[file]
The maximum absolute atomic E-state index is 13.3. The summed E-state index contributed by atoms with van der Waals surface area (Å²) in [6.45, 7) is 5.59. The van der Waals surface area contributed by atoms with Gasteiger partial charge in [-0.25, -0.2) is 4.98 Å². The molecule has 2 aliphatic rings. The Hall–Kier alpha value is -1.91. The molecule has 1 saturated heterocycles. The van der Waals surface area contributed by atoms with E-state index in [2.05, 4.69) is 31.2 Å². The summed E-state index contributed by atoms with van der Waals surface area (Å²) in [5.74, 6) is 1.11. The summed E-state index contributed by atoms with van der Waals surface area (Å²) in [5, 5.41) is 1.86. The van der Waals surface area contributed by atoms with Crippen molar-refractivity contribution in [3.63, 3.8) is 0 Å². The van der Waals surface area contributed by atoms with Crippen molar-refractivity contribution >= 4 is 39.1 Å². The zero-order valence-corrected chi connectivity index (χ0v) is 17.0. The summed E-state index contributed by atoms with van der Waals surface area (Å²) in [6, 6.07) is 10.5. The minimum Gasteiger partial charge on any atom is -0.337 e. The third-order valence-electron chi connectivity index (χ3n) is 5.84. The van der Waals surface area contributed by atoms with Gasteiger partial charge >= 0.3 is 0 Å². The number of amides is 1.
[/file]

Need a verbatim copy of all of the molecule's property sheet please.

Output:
The maximum absolute atomic E-state index is 13.3. The summed E-state index contributed by atoms with van der Waals surface area (Å²) in [6.45, 7) is 5.59. The van der Waals surface area contributed by atoms with Gasteiger partial charge in [-0.25, -0.2) is 4.98 Å². The molecule has 2 aliphatic rings. The Hall–Kier alpha value is -1.91. The molecule has 1 saturated heterocycles. The van der Waals surface area contributed by atoms with E-state index in [2.05, 4.69) is 31.2 Å². The summed E-state index contributed by atoms with van der Waals surface area (Å²) in [5.74, 6) is 1.11. The summed E-state index contributed by atoms with van der Waals surface area (Å²) in [5, 5.41) is 1.86. The van der Waals surface area contributed by atoms with Crippen molar-refractivity contribution in [3.63, 3.8) is 0 Å². The van der Waals surface area contributed by atoms with Crippen molar-refractivity contribution >= 4 is 39.1 Å². The zero-order valence-corrected chi connectivity index (χ0v) is 17.0. The summed E-state index contributed by atoms with van der Waals surface area (Å²) in [6, 6.07) is 10.5. The minimum Gasteiger partial charge on any atom is -0.337 e. The third-order valence-electron chi connectivity index (χ3n) is 5.84. The van der Waals surface area contributed by atoms with Gasteiger partial charge >= 0.3 is 0 Å². The number of amides is 1.